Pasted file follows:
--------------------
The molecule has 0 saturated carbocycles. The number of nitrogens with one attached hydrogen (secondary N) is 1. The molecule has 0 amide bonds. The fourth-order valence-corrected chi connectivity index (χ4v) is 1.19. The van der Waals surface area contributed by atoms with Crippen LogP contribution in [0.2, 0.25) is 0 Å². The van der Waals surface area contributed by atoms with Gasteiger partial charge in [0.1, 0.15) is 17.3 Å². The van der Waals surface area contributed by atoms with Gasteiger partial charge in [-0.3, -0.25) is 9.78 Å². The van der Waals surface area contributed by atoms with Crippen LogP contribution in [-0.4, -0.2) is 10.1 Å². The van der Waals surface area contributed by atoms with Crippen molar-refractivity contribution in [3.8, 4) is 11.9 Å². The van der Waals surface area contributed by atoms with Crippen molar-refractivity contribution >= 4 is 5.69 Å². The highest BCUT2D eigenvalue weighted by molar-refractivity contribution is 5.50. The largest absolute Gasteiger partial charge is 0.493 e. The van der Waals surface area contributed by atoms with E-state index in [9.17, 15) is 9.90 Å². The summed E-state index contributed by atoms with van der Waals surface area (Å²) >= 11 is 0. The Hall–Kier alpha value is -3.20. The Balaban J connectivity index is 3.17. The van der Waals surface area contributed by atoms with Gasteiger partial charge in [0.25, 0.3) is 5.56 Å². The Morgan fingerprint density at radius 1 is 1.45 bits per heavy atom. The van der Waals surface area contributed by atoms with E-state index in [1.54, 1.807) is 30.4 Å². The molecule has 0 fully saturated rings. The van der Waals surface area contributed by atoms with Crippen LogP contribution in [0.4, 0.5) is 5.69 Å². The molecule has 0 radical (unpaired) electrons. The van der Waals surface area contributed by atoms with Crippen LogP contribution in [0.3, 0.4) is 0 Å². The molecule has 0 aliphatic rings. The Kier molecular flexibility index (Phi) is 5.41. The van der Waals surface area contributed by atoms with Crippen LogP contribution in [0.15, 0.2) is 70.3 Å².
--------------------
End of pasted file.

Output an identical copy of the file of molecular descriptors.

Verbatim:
The molecule has 0 saturated carbocycles. The number of nitrogens with one attached hydrogen (secondary N) is 1. The molecule has 0 amide bonds. The fourth-order valence-corrected chi connectivity index (χ4v) is 1.19. The van der Waals surface area contributed by atoms with Crippen LogP contribution in [0.2, 0.25) is 0 Å². The van der Waals surface area contributed by atoms with Gasteiger partial charge in [0.1, 0.15) is 17.3 Å². The van der Waals surface area contributed by atoms with Gasteiger partial charge in [-0.3, -0.25) is 9.78 Å². The van der Waals surface area contributed by atoms with Crippen LogP contribution in [-0.4, -0.2) is 10.1 Å². The van der Waals surface area contributed by atoms with Crippen molar-refractivity contribution in [3.8, 4) is 11.9 Å². The van der Waals surface area contributed by atoms with Crippen molar-refractivity contribution >= 4 is 5.69 Å². The highest BCUT2D eigenvalue weighted by molar-refractivity contribution is 5.50. The largest absolute Gasteiger partial charge is 0.493 e. The van der Waals surface area contributed by atoms with E-state index in [9.17, 15) is 9.90 Å². The summed E-state index contributed by atoms with van der Waals surface area (Å²) >= 11 is 0. The Hall–Kier alpha value is -3.20. The Balaban J connectivity index is 3.17. The van der Waals surface area contributed by atoms with Gasteiger partial charge in [0.25, 0.3) is 5.56 Å². The Morgan fingerprint density at radius 1 is 1.45 bits per heavy atom. The van der Waals surface area contributed by atoms with E-state index in [1.54, 1.807) is 30.4 Å². The molecule has 0 fully saturated rings. The van der Waals surface area contributed by atoms with Crippen LogP contribution in [0.4, 0.5) is 5.69 Å². The molecule has 0 radical (unpaired) electrons. The van der Waals surface area contributed by atoms with Crippen LogP contribution in [0.3, 0.4) is 0 Å². The molecule has 0 aliphatic rings. The Kier molecular flexibility index (Phi) is 5.41. The van der Waals surface area contributed by atoms with Crippen LogP contribution in [0.15, 0.2) is 70.3 Å².